Astra is bringing on Silicon Valley veteran Axel Martinez as its new Chief Financial Officer, a C-suite change that in many ways demarcates a new chapter for the space company.
Martinez’s career includes a decade tenure at Google, where he held multiple roles including head of capital markets; VP of treasury at Uber; and CFO at Virgin’s Hyperloop One. Most recently, he was CFO at home building startup Veev. Current Astra CFO Kelyn Brannon will finish out this financial quarter before Martinez takes up the position at the start of Q4.
A person with knowledge of the change told TechCrunch that hiring Martinez, who has deep experience with capital markets, is a strategic move for Astra as it navigates capital management and scaling its launch, propulsion and space products businesses.
In many ways, Brannon seemed tailor-made for Astra as it shifted from a startup to a public company; according to her LinkedIn, she’s assisted multiple companies navigate their entrance to the public markets. Indeed, she guided Astra through its merger with blank-check firm Holicity in 2021, in a deal that injected the company with around $500 million. The SPAC deal also had a notably small number of redemptions, which totaled just a little over $100,000, according to a filing with the U.S. Securities and Exchange Commission.
But Astra is firmly in a new stage – and the markets are, too. Capital has become very expensive; there’s now a more high-pressure and risk-averse equity environment, where raising cash may not be as easy as it was even at the beginning of this year. Meanwhile, many space investors and private companies have cooled on SPAC deals, with Italian company D-Orbit and weather satellite analytics company Tomorrow.io reversing their merger plans this year (though it should be noted that Intuitive Machines will be moving forward with its SPAC).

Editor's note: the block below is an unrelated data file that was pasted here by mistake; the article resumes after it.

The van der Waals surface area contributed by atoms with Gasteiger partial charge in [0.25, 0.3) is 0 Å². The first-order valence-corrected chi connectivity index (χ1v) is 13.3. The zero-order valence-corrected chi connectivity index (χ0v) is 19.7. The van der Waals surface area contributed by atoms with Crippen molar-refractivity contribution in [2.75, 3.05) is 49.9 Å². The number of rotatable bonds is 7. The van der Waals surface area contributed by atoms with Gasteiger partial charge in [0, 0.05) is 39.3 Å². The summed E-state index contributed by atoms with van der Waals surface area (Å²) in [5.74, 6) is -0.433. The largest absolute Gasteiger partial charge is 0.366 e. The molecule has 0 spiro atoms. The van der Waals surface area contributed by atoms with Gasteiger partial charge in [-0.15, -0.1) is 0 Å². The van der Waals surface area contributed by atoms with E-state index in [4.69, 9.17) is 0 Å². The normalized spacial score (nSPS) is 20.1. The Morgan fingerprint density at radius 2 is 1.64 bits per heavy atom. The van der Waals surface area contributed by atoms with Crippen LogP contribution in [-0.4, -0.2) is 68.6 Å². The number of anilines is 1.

Much of this cooling is due to plummeting stock prices and valuations for companies that went public through SPAC mergers. That includes Astra, whose shares have steeply fallen since its debut on the Nasdaq last July. At the end of the company’s first day on the market, stock was trading at $12.90 per share; by close of market Thursday, it had fallen to just $0.62 per share. Market confidence in Astra has been further shaken by a handful of launch failures, most recently a mission in June to launch two Earth science CubeSats for NASA under the agency’s TROPICS program.
All told, Astra ended last quarter with around $200 million on hand and no debt. The company has been investing a lot of capital over the last few quarters, expanding its 25,000 square foot rocket factory in Alameda, California, building a dedicated 60,000-foot rocket engine factory and growing its workforce by 300. The task now before it is figuring out how to best position itself amid an increasingly crowded field of players, both on the launch services and rocket engine sides, and how to deploy that existing capital to bring the company real revenue growth. Astra’s hoping Martinez will be the right talent to navigate these choppy waters.